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Forbes Asia

May/June 2019

Forbes Asia chronicles entrepreneurs, executives and companies throughout Asia.

United States
Forbes Media LLC
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13 Números


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forbes asia

CEO William AdamopoulosSenior Vice President Tina WeeExecutive Directors Eugene Wong, Aarin Chan, Janelle Kuah, James SundramDirector, Circulation Eunice SooSales Directors Michelle Ong, Lindsay Williams, Janice AngDeputy Director, Marketing & Research Joan LowDeputy Director, Circulation Pavan KumarDeputy Director, Events & Communications Audra RuytersDeputy Director, Conferences Jolynn ChuaSenior Manager, Events & Communications Melissa NgSenior Manager, Ad Services – Digital Keiko WongSenior Manager, Marketing & Research Chow Sin YeeSenior Manager, Conferences Kee Wen DeeOffice Manager/Assistant to the CEO Jennifer ChungAd Services Manager Fiona CarvalhoConference Managers Clarabelle Chaw, Cherie WongAssistant Manager, Marketing & Research Gwynneth ChanAssistant Manager, Conferences Peh Ying Si, Fiona YimAdvertising Executives Angelia Ang, Sharon Joseph, Sabrina CheungCirculation Services Taynmoli Karuppiah Sannassy, Jennifer YimEditor Justin DoebeleExecutive Editor Wayne ArnoldAsia Wealth Editor & India Editor Naazneen KarmaliSenior Editors Jonathan Burgos, John Koppisch, Robert…

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lessons from lists

Forbes is known for its lists. The most famous are those of the world’s wealthiest people, yet Forbes Asia also features other notable lists, such as this issue’s Global 2000 ranking of the world’s 2,000 best big companies. Later on in the year we’ll also have the Best Under a Billion list, of the 200 best performing companies with sales under $1 billion, and the Fab 50 list of the 50 best large companies, both for the Asia-Pacific region. It’s worth delving into our screening process for these company lists, since our methodology is what sets our lists apart from those found elsewhere. For others, a ranking based on a single metric is enough, for example, companies ranked by sales or profits. The issue with a single metric is that…

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capitalism ain’t kaput

HARDLY A DAY goes by without some eminence from business or finance proclaiming with furrowed brow and seeming sorrow that capitalism is in crisis and must be overhauled if it is to survive and not be replaced with some variant of socialism. Inequality, climate change, obscene levels of corporate profits, stagnant wages, soaring healthcare costs, crushing levels of student debt, rampant Wall Street greed, high-tech monsters and much more are all laid at the feet of an allegedly heartless, unresponsive capitalistic system.It ain’t so. Contrary to all this highbrow hand-wringing, the problem is bad government policies and, worse, a fundamental misunderstanding of free markets. It’s time for a reality check regarding this much-maligned system.Capitalism, free enterprise, free markets—whatever you label our system—is moral because one succeeds by meeting the needs…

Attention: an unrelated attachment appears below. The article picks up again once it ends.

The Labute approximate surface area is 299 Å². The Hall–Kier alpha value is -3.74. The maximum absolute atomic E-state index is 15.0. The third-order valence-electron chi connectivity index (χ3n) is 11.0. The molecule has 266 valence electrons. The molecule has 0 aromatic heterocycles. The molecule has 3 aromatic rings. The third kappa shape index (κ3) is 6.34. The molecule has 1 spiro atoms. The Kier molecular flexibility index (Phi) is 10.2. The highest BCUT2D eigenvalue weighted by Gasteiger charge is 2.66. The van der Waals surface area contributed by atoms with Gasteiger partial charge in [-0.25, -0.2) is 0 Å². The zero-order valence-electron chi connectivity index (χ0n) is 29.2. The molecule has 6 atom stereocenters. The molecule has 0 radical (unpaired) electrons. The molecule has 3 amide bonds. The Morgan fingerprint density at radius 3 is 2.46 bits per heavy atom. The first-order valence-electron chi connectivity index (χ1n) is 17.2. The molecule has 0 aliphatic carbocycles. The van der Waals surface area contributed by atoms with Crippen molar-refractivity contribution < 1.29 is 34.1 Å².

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china is growing consumption, not debt

Cashless payment, such as AliPay and WeChat, is widely used in China—even in meat stalls in a wet market. (AFP/GETTY IMAGES)The gloom over China’s economic slowdown got gloomier when China’s government repeatedly dashed expectations that it would open up the lending spigot as it did before. Anticipating what China’s government will do based on what it did in the past is just wrong, like driving by looking into the rearview mirror. The fact is that China has no stomach for a new, debt-fueled investment binge after having just painfully reined in its shadow banking sector. More importantly, it doesn’t need one. Domestic consumption, especially in services catering to urban households, has become a much more powerful engine of growth. That changes everything.Even though China’s services sector still accounts for…

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the world’s biggest companies

China continues to sit atop the Global 2000, our annual ranking of the largest listed companies. The Industrial and Commercial Bank of China took the top spot for the seventh consecutive year. After being runner-up for the past six years, China Construction Bank slipped to No. 3 as JPMorgan Chase moved to No. 2. Companies from China and Hong Kong account for 309 entries on the 2019 list, up from 291 last year, thanks largely to 13 newcomers that vaulted onto the list after IPOs. Most notable was Chinese smartphone maker Xiaomi, debuting at No. 426. Regionally, the Asia-Pacific leads the 2019 list with 790 companies—40% of the list—with a combined market value of $15.5 trillion. Combined, the 2019 Global 2000 companies took in $41.2 trillion in revenues, earned $3.4…

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googling blockchain

What does a blockchain look like? Using Google’s BigQuery, a Danish designer created this visualization of the blockchain for the XRP cryptocurrency. Every speck is a wallet or user. Swirls represent payments, and craters are XRP whales like exchanges Binance, Poloniex and crypto debit card startup Wirex. (COURTESY THOMAS SILKJAER)t’s a balmy 27 degrees on a mid-December day in Singapore, and something is puzzling Allen Day, a 41-year-old data scientist. Using the tools he has developed at Google, he can see a mysterious concerted usage of artificial intelligence on the blockchain for Ethereum. Ether is the world’s third-largest cryptocurrency (after bitcoin and XRP), and it still sports a market cap of some $11 billion despite losing 83% of its value in 2018. Peering into its blockchain—the distributed database of transactions…